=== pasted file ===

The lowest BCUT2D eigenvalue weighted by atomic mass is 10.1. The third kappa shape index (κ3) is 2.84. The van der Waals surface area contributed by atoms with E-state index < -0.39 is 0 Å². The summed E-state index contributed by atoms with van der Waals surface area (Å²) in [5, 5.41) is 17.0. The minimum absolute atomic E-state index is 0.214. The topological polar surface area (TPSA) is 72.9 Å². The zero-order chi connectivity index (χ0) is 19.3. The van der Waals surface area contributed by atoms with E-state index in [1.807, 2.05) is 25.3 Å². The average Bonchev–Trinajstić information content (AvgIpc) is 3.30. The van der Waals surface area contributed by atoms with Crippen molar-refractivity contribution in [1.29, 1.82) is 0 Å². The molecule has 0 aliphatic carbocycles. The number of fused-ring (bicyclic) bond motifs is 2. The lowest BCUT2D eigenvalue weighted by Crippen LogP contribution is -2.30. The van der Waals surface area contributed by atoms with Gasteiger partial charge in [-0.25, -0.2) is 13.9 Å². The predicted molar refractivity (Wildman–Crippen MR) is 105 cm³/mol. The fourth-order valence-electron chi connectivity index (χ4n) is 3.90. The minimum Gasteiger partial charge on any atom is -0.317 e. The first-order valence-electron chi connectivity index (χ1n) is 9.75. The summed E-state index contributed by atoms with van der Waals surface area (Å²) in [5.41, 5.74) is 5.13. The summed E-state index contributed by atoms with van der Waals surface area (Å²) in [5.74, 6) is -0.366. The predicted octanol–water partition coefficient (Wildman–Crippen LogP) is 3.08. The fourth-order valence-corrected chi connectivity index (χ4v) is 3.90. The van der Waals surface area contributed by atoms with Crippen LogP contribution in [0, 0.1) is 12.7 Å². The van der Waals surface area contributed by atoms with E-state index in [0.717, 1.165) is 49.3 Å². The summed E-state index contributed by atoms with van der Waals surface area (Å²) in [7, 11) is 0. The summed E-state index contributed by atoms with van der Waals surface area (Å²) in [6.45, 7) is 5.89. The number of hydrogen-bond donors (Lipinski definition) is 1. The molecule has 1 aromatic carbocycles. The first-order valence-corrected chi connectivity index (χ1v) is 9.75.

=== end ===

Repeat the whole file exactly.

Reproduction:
The lowest BCUT2D eigenvalue weighted by atomic mass is 10.1. The third kappa shape index (κ3) is 2.84. The van der Waals surface area contributed by atoms with E-state index < -0.39 is 0 Å². The summed E-state index contributed by atoms with van der Waals surface area (Å²) in [5, 5.41) is 17.0. The minimum absolute atomic E-state index is 0.214. The topological polar surface area (TPSA) is 72.9 Å². The zero-order chi connectivity index (χ0) is 19.3. The van der Waals surface area contributed by atoms with E-state index in [1.807, 2.05) is 25.3 Å². The average Bonchev–Trinajstić information content (AvgIpc) is 3.30. The van der Waals surface area contributed by atoms with Crippen molar-refractivity contribution in [1.29, 1.82) is 0 Å². The molecule has 0 aliphatic carbocycles. The number of fused-ring (bicyclic) bond motifs is 2. The lowest BCUT2D eigenvalue weighted by Crippen LogP contribution is -2.30. The van der Waals surface area contributed by atoms with Gasteiger partial charge in [-0.25, -0.2) is 13.9 Å². The predicted molar refractivity (Wildman–Crippen MR) is 105 cm³/mol. The fourth-order valence-electron chi connectivity index (χ4n) is 3.90. The minimum Gasteiger partial charge on any atom is -0.317 e. The first-order valence-electron chi connectivity index (χ1n) is 9.75. The summed E-state index contributed by atoms with van der Waals surface area (Å²) in [5.41, 5.74) is 5.13. The summed E-state index contributed by atoms with van der Waals surface area (Å²) in [5.74, 6) is -0.366. The predicted octanol–water partition coefficient (Wildman–Crippen LogP) is 3.08. The fourth-order valence-corrected chi connectivity index (χ4v) is 3.90. The van der Waals surface area contributed by atoms with Crippen LogP contribution in [0, 0.1) is 12.7 Å². The van der Waals surface area contributed by atoms with E-state index in [0.717, 1.165) is 49.3 Å². The summed E-state index contributed by atoms with van der Waals surface area (Å²) in [7, 11) is 0. The summed E-state index contributed by atoms with van der Waals surface area (Å²) in [6.45, 7) is 5.89. The number of hydrogen-bond donors (Lipinski definition) is 1. The molecule has 1 aromatic carbocycles. The first-order valence-corrected chi connectivity index (χ1v) is 9.75.